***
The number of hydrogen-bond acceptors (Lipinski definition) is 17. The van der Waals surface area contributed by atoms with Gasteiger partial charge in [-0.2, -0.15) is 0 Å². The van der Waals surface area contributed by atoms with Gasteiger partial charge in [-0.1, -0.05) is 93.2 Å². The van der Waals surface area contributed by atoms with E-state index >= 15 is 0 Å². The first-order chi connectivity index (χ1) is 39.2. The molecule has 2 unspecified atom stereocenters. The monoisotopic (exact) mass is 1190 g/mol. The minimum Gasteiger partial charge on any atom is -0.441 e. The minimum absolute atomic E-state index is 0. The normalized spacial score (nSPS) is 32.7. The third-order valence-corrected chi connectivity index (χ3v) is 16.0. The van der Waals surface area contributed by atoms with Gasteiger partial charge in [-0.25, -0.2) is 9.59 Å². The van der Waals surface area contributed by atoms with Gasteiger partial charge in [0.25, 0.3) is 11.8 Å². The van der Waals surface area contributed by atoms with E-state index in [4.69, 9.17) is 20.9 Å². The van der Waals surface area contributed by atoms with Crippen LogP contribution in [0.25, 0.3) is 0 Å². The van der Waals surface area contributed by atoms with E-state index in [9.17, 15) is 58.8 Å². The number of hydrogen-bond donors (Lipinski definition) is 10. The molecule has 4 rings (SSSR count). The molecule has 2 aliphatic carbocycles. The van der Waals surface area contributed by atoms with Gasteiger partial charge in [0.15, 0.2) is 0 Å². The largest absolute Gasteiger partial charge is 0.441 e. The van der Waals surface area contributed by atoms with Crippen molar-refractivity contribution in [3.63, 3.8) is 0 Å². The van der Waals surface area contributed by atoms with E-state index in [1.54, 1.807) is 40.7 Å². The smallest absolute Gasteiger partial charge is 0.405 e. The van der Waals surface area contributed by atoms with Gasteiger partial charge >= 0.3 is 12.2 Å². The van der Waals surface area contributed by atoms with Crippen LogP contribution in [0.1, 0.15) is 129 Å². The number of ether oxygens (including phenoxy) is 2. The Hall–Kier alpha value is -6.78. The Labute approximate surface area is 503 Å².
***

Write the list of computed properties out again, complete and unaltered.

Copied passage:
The number of hydrogen-bond acceptors (Lipinski definition) is 17. The van der Waals surface area contributed by atoms with Gasteiger partial charge in [-0.2, -0.15) is 0 Å². The van der Waals surface area contributed by atoms with Gasteiger partial charge in [-0.1, -0.05) is 93.2 Å². The van der Waals surface area contributed by atoms with E-state index >= 15 is 0 Å². The first-order chi connectivity index (χ1) is 39.2. The molecule has 2 unspecified atom stereocenters. The monoisotopic (exact) mass is 1190 g/mol. The minimum Gasteiger partial charge on any atom is -0.441 e. The minimum absolute atomic E-state index is 0. The normalized spacial score (nSPS) is 32.7. The third-order valence-corrected chi connectivity index (χ3v) is 16.0. The van der Waals surface area contributed by atoms with Gasteiger partial charge in [-0.25, -0.2) is 9.59 Å². The van der Waals surface area contributed by atoms with Gasteiger partial charge in [0.25, 0.3) is 11.8 Å². The van der Waals surface area contributed by atoms with E-state index in [4.69, 9.17) is 20.9 Å². The van der Waals surface area contributed by atoms with Crippen LogP contribution in [0.25, 0.3) is 0 Å². The van der Waals surface area contributed by atoms with E-state index in [9.17, 15) is 58.8 Å². The number of hydrogen-bond donors (Lipinski definition) is 10. The molecule has 4 rings (SSSR count). The molecule has 2 aliphatic carbocycles. The van der Waals surface area contributed by atoms with Gasteiger partial charge in [0.15, 0.2) is 0 Å². The largest absolute Gasteiger partial charge is 0.441 e. The van der Waals surface area contributed by atoms with Crippen molar-refractivity contribution in [3.63, 3.8) is 0 Å². The van der Waals surface area contributed by atoms with E-state index in [1.54, 1.807) is 40.7 Å². The smallest absolute Gasteiger partial charge is 0.405 e. The van der Waals surface area contributed by atoms with Gasteiger partial charge >= 0.3 is 12.2 Å². The van der Waals surface area contributed by atoms with Crippen LogP contribution in [0.1, 0.15) is 129 Å². The number of ether oxygens (including phenoxy) is 2. The Hall–Kier alpha value is -6.78. The Labute approximate surface area is 503 Å².